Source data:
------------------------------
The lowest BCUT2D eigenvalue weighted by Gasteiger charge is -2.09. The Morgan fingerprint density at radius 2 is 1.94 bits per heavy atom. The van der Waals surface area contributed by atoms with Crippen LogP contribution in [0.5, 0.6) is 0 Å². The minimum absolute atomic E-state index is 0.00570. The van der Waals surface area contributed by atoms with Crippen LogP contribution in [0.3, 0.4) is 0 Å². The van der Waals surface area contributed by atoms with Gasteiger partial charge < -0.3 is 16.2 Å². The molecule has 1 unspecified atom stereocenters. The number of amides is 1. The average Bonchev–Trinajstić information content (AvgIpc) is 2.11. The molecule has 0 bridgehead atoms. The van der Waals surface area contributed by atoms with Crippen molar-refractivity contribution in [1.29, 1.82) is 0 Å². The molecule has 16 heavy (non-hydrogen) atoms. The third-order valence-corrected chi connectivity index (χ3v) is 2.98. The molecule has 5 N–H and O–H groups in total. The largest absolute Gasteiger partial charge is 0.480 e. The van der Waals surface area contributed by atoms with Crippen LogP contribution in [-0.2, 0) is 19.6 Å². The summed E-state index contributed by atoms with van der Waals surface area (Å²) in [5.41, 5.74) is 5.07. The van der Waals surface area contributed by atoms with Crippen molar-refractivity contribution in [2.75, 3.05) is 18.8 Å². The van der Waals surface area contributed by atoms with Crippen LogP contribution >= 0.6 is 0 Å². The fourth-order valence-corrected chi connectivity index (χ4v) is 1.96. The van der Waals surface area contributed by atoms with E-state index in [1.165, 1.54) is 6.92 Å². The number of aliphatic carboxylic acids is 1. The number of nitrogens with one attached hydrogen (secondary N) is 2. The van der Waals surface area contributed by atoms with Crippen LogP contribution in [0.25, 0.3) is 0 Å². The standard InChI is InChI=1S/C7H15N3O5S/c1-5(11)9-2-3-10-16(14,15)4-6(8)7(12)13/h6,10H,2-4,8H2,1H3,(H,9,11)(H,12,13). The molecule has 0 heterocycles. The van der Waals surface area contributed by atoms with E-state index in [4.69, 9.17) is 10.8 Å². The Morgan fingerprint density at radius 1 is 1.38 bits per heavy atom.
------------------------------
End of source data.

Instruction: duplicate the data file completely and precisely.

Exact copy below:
The lowest BCUT2D eigenvalue weighted by Gasteiger charge is -2.09. The Morgan fingerprint density at radius 2 is 1.94 bits per heavy atom. The van der Waals surface area contributed by atoms with Crippen LogP contribution in [0.5, 0.6) is 0 Å². The minimum absolute atomic E-state index is 0.00570. The van der Waals surface area contributed by atoms with Crippen LogP contribution in [0.3, 0.4) is 0 Å². The van der Waals surface area contributed by atoms with Gasteiger partial charge < -0.3 is 16.2 Å². The molecule has 1 unspecified atom stereocenters. The number of amides is 1. The average Bonchev–Trinajstić information content (AvgIpc) is 2.11. The molecule has 0 bridgehead atoms. The van der Waals surface area contributed by atoms with Crippen molar-refractivity contribution in [1.29, 1.82) is 0 Å². The molecule has 16 heavy (non-hydrogen) atoms. The third-order valence-corrected chi connectivity index (χ3v) is 2.98. The molecule has 5 N–H and O–H groups in total. The largest absolute Gasteiger partial charge is 0.480 e. The van der Waals surface area contributed by atoms with Crippen LogP contribution in [-0.2, 0) is 19.6 Å². The summed E-state index contributed by atoms with van der Waals surface area (Å²) in [5.41, 5.74) is 5.07. The van der Waals surface area contributed by atoms with Crippen molar-refractivity contribution in [2.75, 3.05) is 18.8 Å². The van der Waals surface area contributed by atoms with Crippen LogP contribution >= 0.6 is 0 Å². The fourth-order valence-corrected chi connectivity index (χ4v) is 1.96. The van der Waals surface area contributed by atoms with E-state index in [1.165, 1.54) is 6.92 Å². The number of aliphatic carboxylic acids is 1. The number of nitrogens with one attached hydrogen (secondary N) is 2. The van der Waals surface area contributed by atoms with Crippen LogP contribution in [0.25, 0.3) is 0 Å². The standard InChI is InChI=1S/C7H15N3O5S/c1-5(11)9-2-3-10-16(14,15)4-6(8)7(12)13/h6,10H,2-4,8H2,1H3,(H,9,11)(H,12,13). The molecule has 0 heterocycles. The van der Waals surface area contributed by atoms with E-state index in [4.69, 9.17) is 10.8 Å². The Morgan fingerprint density at radius 1 is 1.38 bits per heavy atom.